Talking about the Inforce 6410, ARM recently did a nice review of the SBC and the response to what can be done with the board was fantastic. Sorry, a winner has already been announced. If you are serious about building robots and drones that solve real-life human problems, look no further than starting with the compute building blocks Inforce provides in the form of SOMs and SBCs. Check out the ubiquitous Inforce 6501 Micro SOM that measures just 28mm x 50mm and weighs under 8 grams (0.3oz). With a profile of just 6mm and powered by the Snapdragon™ 805 processor, a custom carrier board with the right kind of I/Os can be built to fit into some of these SWaP constrained designs. You can jump-start your robot designs with Qualcomm’s FastCV™, Vuforia™, Alljoyn™, Hexagon™, and other SDKs that enable computer vision, machine learning, pattern recognition, and communication capabilities on Inforce’s compute platforms.
The Inforce Computing Team
© 2015 Inforce Computing, Inc. All rights reserved.
We formally launched the much anticipated and brand new Inforce 6501™ Micro System-on-module (SOM) this week. It wouldn’t be an exaggeration to say that this is a watershed moment for all of us at Inforce. We strongly believe that the Inforce 6501 Micro SOM will enable the design of sophisticated embedded products with capabilities and tiny form factors unheard of before. Early adopters of the Inforce 6501 Micro SOM are working on some of the most coolest embedded products yet to come. The Inforce 6501 Micro SOM is powered by the Qualcomm® Snapdragon™ 805 processor (APQ8084 SoC), the latest shipping mobile platform technology available for embedded designs. So, to share my excitement about the new micro SOM, I’d like to list a few stand-out features:
- The Inforce 6501 Micro SOM is the world’s tiniest module based on the Snapdragon 805 processor. With a form factor of just 28mm X 50mm (and a low profile of only 6mm with the connectors), and a weight of under 0.3 oz. (8 g), this is as miniature in size as it gets. Now think of the end-use applications that are space constrained, yet scream for bleeding edge compute horsepower and are battery powered.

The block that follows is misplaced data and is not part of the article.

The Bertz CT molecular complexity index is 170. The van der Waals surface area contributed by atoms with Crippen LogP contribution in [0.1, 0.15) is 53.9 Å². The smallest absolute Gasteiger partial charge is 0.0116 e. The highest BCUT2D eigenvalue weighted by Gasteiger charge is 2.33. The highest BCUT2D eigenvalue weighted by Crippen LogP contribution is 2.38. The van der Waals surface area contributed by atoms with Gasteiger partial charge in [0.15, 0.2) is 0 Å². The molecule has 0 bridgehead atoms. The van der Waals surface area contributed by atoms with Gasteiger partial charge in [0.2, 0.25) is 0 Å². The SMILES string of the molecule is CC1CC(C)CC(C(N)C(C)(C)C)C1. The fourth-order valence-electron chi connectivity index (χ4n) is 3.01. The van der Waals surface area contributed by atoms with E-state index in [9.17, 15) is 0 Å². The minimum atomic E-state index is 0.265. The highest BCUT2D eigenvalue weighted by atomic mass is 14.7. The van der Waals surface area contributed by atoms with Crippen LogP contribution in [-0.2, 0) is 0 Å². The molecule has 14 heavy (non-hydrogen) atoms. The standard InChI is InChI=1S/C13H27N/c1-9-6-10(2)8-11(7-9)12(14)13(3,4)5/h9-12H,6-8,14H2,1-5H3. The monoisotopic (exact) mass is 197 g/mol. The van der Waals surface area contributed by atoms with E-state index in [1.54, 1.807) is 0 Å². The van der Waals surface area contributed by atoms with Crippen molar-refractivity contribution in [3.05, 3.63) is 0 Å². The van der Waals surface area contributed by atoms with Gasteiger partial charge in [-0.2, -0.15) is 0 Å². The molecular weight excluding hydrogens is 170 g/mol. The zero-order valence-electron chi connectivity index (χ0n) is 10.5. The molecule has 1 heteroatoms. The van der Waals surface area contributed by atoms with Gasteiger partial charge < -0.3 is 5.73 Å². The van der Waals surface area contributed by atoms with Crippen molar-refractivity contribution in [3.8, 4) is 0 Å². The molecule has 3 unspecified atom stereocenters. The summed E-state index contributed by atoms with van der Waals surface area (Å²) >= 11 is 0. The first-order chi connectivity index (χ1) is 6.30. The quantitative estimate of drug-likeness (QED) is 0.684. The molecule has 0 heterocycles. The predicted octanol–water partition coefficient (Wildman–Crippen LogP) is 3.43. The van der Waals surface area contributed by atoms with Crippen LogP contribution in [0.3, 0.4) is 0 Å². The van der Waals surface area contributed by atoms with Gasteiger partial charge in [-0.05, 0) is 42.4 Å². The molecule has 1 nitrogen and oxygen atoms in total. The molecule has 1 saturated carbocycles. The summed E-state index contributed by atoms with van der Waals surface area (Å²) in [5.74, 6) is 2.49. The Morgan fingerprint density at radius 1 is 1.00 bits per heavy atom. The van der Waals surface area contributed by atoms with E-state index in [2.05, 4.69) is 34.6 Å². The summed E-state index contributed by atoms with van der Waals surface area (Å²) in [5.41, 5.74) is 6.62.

- Inforce has solved the complexity of designing and manufacturing a Micro SOM of this tiny proportion. The state-of-the-art design comes standard with 2GB POP LPDDR3 RAM and 4GB eMMC memory. It is also ROHS and WEE compliant.
- Imagine what you can do with the quad-core ARM®v7 compliant 2.7GHz Krait™ CPU, the Adreno™ 420 GPU (4.8 GP/s processing and support for OpenGL ES3.1, OpenCL 1.2 full profile, etc.), Hexagon™ DSP v50 @600MHz, and dual image signal processors @1.2GP/s throughput.
- Connect multiple hi-rez cameras (via MIPI-CSI up to 3 / 55MP) and concurrent displays (up to 2x MIPI-DSI + 1x HDMI)
- Decode (H.265) and encode (H.264) 4K Ultra HD video
- On-board dual-band WiFi + BT + GPS for all the connectivity you want (GbE is enabled on the carrier card)
- With the most difficult part of an embedded design (the compute module) taken out of the equation, designers now can focus on their core-competencies, rapidly prototype, and get their product to market faster.
- Two 100-pin connectors enable designers access a comprehensive set of I/Os from the Snapdragon 805 processor. To jumpstart your design, you may purchase the Inforce 6501 Development Kit, which includes the Micro-SOM, a sensor board, a carrier card, and a starter kit.